greystoke wrote:One to a Customer and The Girls I Never Kissed are also very nice, and it would have been great to hear studio recordings of these, too.


Sintra recorded studio version of both songs; they are the penultimate tracks on disc 20 of The Complete Reprise Studio Recordings. I produced a remix of "The Girls I Never Kissed" with engineer Brian Blackburn; this is the new "official version," but it has yet to be issued.


I listen more often to the live versions, and so rarely play the Complete Reprise Collection, that their existence totally slipped my mind. I'm looking forward to that remix and future plans with the Reprise catalogue.


The problem with the Complete Reprise set is that it is in strict chronological order, and it just doesn't work. What's the point in having A Man Alone or Watertown out of order? Neither make any sense outside of their original running order - in fact virtually all of the albums lose something by having their running order jumbled in the boxed set. Of course, it's still the go-to place for about 60 or so tracks not available elsewhere on CD, despite the lovely reissues from Universal a few years back. The fact that The Girls I Never Kissed was remixed might mean that a mopping-up exercise might still be forthcoming at some stage, and I sincerely hope that is the case.

Re: Rare Sinatra material

Sat Jun 01, 2013 4:05 am

Are there still unreleased Rca/Columbia material that hasn't been released?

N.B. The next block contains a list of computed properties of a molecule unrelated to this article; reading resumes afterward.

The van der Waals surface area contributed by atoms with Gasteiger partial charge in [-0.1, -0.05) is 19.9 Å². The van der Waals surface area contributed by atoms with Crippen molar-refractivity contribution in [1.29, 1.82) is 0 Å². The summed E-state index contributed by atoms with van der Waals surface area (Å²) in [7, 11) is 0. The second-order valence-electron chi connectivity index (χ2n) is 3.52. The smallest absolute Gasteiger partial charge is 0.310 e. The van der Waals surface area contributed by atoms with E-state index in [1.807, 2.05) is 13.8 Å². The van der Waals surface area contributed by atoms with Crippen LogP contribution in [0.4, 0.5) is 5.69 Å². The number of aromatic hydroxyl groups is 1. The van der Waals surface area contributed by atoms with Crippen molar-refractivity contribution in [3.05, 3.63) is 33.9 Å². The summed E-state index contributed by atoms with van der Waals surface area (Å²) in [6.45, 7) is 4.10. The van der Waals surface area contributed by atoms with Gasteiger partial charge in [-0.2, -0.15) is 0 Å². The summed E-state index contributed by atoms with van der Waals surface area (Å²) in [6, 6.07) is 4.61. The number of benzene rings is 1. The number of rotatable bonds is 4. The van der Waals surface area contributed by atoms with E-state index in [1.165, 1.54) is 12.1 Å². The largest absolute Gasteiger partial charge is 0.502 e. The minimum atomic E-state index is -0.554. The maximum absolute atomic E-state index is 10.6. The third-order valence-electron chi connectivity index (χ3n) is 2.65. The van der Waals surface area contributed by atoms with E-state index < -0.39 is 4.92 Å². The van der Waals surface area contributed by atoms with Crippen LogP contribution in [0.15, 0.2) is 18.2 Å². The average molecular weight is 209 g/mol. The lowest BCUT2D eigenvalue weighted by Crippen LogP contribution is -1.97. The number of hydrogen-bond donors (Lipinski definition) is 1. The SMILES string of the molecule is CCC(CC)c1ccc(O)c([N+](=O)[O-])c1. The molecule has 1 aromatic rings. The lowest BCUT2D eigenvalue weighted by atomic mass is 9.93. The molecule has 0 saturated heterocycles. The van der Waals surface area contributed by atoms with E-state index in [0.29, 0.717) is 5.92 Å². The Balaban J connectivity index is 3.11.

Re: Rare Sinatra material

Sat Jun 01, 2013 5:21 am

ritchie valens wrote:Are there still unreleased Rca/Columbia material that hasn't been released?


I'm sure that some outtakes may well have been found since the Song Is You and Complete Columbia boxed sets were issued fifteen or twenty years ago - in fact I'm pretty certain some have surfaced on various CDs over the years. And there are certainly radio recordings from that period which would be worth hearing (some have already been released on grey market CDs). But I confess that my knowledge of the pre-Capitol years is not as good as 1953 and after - Greystoke's your man for the Columbia years.

Re: Rare Sinatra material (updated 1 June 2013)

Sat Jun 01, 2013 9:04 pm

More from the vaults! This is the relatively rarely-performed Porgy and Bess Medley from a concert in May 1982 in Buffalo. Not great sound, unfortunately, but the best we have of this medley which has never been officially released.

http://www.dailymotion.com/video/x10gbfp_frank-sinatra-porgy-and-bess-medley-1982_music